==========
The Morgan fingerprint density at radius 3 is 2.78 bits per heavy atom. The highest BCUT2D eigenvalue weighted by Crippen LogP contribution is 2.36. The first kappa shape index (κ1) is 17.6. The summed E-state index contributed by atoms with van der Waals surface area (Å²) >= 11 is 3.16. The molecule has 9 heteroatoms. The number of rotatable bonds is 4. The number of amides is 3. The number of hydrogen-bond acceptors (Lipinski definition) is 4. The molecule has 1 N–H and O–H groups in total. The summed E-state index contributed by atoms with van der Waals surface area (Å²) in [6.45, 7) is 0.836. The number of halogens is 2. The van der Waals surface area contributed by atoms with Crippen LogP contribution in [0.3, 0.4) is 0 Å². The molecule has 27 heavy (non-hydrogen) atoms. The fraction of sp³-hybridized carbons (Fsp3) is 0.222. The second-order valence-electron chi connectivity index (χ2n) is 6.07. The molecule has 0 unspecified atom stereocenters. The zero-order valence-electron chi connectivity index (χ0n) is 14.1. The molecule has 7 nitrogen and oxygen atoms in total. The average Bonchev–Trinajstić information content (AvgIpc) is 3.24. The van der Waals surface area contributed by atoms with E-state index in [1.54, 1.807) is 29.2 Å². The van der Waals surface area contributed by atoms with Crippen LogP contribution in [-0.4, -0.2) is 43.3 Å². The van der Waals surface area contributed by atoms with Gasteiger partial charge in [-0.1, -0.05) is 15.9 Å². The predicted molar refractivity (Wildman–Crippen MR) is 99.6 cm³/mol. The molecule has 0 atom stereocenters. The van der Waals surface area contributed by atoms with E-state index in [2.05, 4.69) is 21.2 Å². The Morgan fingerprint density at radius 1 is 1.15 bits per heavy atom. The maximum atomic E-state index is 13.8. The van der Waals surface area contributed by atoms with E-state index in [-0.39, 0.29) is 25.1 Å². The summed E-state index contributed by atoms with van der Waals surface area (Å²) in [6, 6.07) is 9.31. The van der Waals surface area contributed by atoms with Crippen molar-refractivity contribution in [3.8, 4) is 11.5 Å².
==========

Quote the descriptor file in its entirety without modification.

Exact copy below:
The Morgan fingerprint density at radius 3 is 2.78 bits per heavy atom. The highest BCUT2D eigenvalue weighted by Crippen LogP contribution is 2.36. The first kappa shape index (κ1) is 17.6. The summed E-state index contributed by atoms with van der Waals surface area (Å²) >= 11 is 3.16. The molecule has 9 heteroatoms. The number of rotatable bonds is 4. The number of amides is 3. The number of hydrogen-bond acceptors (Lipinski definition) is 4. The molecule has 1 N–H and O–H groups in total. The summed E-state index contributed by atoms with van der Waals surface area (Å²) in [6.45, 7) is 0.836. The number of halogens is 2. The van der Waals surface area contributed by atoms with Crippen LogP contribution in [0.3, 0.4) is 0 Å². The molecule has 27 heavy (non-hydrogen) atoms. The fraction of sp³-hybridized carbons (Fsp3) is 0.222. The second-order valence-electron chi connectivity index (χ2n) is 6.07. The molecule has 0 unspecified atom stereocenters. The zero-order valence-electron chi connectivity index (χ0n) is 14.1. The molecule has 7 nitrogen and oxygen atoms in total. The average Bonchev–Trinajstić information content (AvgIpc) is 3.24. The van der Waals surface area contributed by atoms with E-state index in [1.54, 1.807) is 29.2 Å². The van der Waals surface area contributed by atoms with Crippen LogP contribution in [-0.4, -0.2) is 43.3 Å². The van der Waals surface area contributed by atoms with Gasteiger partial charge in [-0.1, -0.05) is 15.9 Å². The predicted molar refractivity (Wildman–Crippen MR) is 99.6 cm³/mol. The molecule has 0 atom stereocenters. The van der Waals surface area contributed by atoms with E-state index in [2.05, 4.69) is 21.2 Å². The Morgan fingerprint density at radius 1 is 1.15 bits per heavy atom. The maximum atomic E-state index is 13.8. The van der Waals surface area contributed by atoms with E-state index in [-0.39, 0.29) is 25.1 Å². The summed E-state index contributed by atoms with van der Waals surface area (Å²) in [6, 6.07) is 9.31. The van der Waals surface area contributed by atoms with Crippen molar-refractivity contribution in [3.8, 4) is 11.5 Å².